Simon Lotz

Photo of Simon  Lotz

Doktorand / PhD Student

AG Huber
Universität zu Lübeck
Institut für Biomedizinische Optik

Maria-Goeppert-Str. 1
23562 Lübeck
Gebäude MFC 1, Raum 2.19

Email: si.lotz(at)uni-luebeck.de
Phone: +49 451 3101 3229
Fax: +49 451 3101 3233



2024

Simon Lotz, Madita Göb, Sven Böttger, Linh Ha-Wissel, Jennifer Hundt, Floris Ernst, and Robert Huber,
Large area robotically assisted optical coherence tomography (LARA-OCT), Biomed. Opt. Express , vol. 15, no. 6, pp. 3993-4009, 06 2024. Optica Publishing Group.
DOI:10.1364/BOE.525524
Bibtex: BibTeX
@article{Lotz:24,
author = {Simon Lotz and Madita G\"{o}b and Sven B\"{o}ttger and Linh Ha-Wissel and Jennifer Hundt and Floris Ernst and Robert Huber},
journal = {Biomed. Opt. Express},
keywords = {Angiography; Biomedical imaging; In vivo imaging; Machine vision; Point clouds; Spectral domain optical coherence tomography},
number = {6},
pages = {3993--4009},
publisher = {Optica Publishing Group},
title = {Large area robotically assisted optical coherence tomography (LARA-OCT)},
volume = {15},
month = {Jun},
year = {2024},
url = {https://opg.optica.org/boe/abstract.cfm?URI=boe-15-6-3993},
doi = {10.1364/BOE.525524},
abstract = {We demonstrate large-area robotically assisted optical coherence tomography (LARA-OCT), utilizing a seven-degree-of-freedom robotic arm in conjunction with a 3.3\&\#x2005;MHz swept-source OCT to raster scan samples of arbitrary shape. By combining multiple fields of view (FOV), LARA-OCT can probe a much larger area than conventional OCT. Also, nonplanar and curved surfaces like skin on arms and legs can be probed. The lenses in the LARA-OCT scanner with their normal FOV can have fewer aberrations and less complex optics compared to a single wide field design. This may be especially critical for high resolution scans. We directly use our fast MHz-OCT for tracking and stitching, making additional machine vision systems like cameras, positioning, tracking or navigation devices obsolete. This also eliminates the need for complex coordinate system registration between OCT and the machine vision system. We implemented a real time probe-to-surface control that maintains the probe alignment orthogonal to the sample by only using surface information from the OCT images. We present OCT data sets with volume sizes of 140\&\#x2009;\&\#x00D7;\&\#x2009;170\&\#x2009;\&\#x00D7;\&\#x2009;20 mm3, captured in 2.5 minutes.},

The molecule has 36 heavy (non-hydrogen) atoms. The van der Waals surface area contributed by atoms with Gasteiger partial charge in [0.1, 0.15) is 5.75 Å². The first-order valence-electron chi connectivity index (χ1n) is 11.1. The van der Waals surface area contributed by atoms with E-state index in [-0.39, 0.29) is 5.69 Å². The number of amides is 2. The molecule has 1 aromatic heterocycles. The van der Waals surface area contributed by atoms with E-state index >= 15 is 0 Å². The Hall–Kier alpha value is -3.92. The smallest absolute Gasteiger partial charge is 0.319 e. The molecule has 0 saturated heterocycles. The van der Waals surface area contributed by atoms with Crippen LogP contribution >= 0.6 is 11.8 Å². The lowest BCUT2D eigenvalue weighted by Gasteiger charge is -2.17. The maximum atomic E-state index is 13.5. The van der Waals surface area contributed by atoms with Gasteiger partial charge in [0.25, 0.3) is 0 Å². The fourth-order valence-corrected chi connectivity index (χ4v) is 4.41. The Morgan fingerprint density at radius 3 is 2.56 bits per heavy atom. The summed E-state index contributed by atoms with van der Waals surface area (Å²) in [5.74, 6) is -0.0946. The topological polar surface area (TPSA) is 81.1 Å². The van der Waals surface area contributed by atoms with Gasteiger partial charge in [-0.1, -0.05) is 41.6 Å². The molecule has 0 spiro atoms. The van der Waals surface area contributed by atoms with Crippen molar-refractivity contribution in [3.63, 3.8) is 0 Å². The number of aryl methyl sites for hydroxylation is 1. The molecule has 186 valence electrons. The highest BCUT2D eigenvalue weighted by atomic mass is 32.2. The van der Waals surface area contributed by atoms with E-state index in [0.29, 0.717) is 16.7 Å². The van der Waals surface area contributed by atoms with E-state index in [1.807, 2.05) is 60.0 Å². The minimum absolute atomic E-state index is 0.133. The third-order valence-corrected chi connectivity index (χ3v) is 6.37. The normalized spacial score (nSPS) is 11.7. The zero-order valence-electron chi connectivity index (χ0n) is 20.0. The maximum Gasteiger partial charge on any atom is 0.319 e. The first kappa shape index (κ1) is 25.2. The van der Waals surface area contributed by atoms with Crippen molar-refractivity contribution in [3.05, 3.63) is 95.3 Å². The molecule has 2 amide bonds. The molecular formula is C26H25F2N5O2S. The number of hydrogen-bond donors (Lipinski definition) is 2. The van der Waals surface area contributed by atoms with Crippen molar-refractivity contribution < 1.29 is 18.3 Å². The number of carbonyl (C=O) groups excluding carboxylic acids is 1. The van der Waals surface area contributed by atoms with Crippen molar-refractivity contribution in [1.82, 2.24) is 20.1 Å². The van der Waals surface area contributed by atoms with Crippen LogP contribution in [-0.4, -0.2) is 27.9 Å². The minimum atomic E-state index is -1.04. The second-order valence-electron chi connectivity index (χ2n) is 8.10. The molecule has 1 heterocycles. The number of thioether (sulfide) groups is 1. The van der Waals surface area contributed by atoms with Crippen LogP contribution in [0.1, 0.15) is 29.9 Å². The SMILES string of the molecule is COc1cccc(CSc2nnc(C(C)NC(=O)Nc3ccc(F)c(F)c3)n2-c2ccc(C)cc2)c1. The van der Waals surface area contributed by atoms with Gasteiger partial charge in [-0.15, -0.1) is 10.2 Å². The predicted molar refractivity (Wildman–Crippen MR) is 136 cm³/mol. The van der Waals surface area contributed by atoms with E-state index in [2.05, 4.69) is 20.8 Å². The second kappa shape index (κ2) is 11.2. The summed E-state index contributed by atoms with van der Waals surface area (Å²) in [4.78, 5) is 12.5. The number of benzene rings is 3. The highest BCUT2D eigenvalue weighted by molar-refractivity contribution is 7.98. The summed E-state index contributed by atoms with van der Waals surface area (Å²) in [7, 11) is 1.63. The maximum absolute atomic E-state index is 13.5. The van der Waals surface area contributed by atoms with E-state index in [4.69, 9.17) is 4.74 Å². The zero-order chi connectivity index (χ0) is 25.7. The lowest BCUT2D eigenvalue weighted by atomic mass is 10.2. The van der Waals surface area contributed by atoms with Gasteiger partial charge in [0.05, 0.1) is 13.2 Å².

}
Berenice Schulte, Madita Göb, Awanish Pratap Singh, Simon Lotz, Wolfgang Draxinger, Mario Pieper, Maik Rahlves, Robert Huber, and Mark Ellrichmann,
High-resolution rectoscopy using MHz optical coherence tomography: a step towards real time 3D endoscopy, Scientific Reports , vol. 14, no. 1, pp. 4672, 02 2024.
DOI:10.1038/s41598-024-55338-5
Bibtex: BibTeX
@article{RN5474,
   author = {Schulte, Berenice;Göb, Madita;Singh, Awanish Pratap;Lotz, Simon;Draxinger, Wolfgang;Heimke, Marvin;pieper, Mario;Heinze, Tillmann;Wedel, Thilo;Rahlves, Maik;Huber, Robert and Ellrichmann, Mark},
   title = {High-resolution rectoscopy using MHz optical coherence tomography: a step towards real time 3D endoscopy},
   journal = {Scientific Reports},
   volume = {14},
   number = {1},
   pages = {4672},
   ISSN = {2045-2322},
   DOI = {10.1038/s41598-024-55338-5},
   url = {https://doi.org/10.1038/s41598-024-55338-5},
   year = {2024},
   type = {Journal Article}
}

2023

Marie Klufts, A. Martínez Jiménez, Simon Lotz, Muhammad Asim Bashir, Tom Pfeiffer, Alexander Mlynek, Wolfgang Wieser, Alexander Chamorovskiy, Adrian Bradu, Adrian Podoleanu, and Robert Huber,
828 kHz retinal imaging with an 840 nm Fourier domain mode locked laser, Biomed. Opt. Express , vol. 14, no. 12, pp. 6493-6508, Nov. 2023. Optica Publishing Group.
DOI:10.1364/BOE.504302
Bibtex: BibTeX
@article{Klufts:23,
author = {Marie Klufts and Alejandro Martinez Jimenez and Simon Lotz and Muhammad Asim Bashir and Tom Pfeiffer and Alexander Mlynek and Wolfgang Wieser and Alexander Chamorovskiy and Adrian Bradu and Adrian Podoleanu and Robert Huber},
journal = {Biomed. Opt. Express},
keywords = {Analog to digital converters; Laser beams; Laser imaging; Laser modes; Point spread function; Vertical cavity surface emitting lasers},
number = {12},
pages = {6493--6508},
publisher = {Optica Publishing Group},
title = {828 kHz retinal imaging with an 840\&\#x2005;nm Fourier domain mode locked laser},
volume = {14},
month = {Dec},
year = {2023},
url = {https://opg.optica.org/boe/abstract.cfm?URI=boe-14-12-6493},
abstract = {This paper presents a Fourier domain mode locked (FDML) laser centered around 840 nm. It features a bidirectional sweep repetition rate of 828 kHz and a spectral bandwidth of 40 nm. An axial resolution of ∼9.9 µm in water and a 1.4 cm sensitivity roll-off are achieved. Utilizing a complex master-slave (CMS) recalibration method and due to a sufficiently high sensitivity of 84.6 dB, retinal layers of the human eye in-vivo can be resolved during optical coherence tomography (OCT) examination. The developed FDML laser enables acquisition rates of 3D-volumes with a size of 200 × 100 × 256 voxels in under 100 milliseconds. Detailed information on the FDML implementation, its challenging design tasks, and OCT images obtained with the laser are presented in this paper.},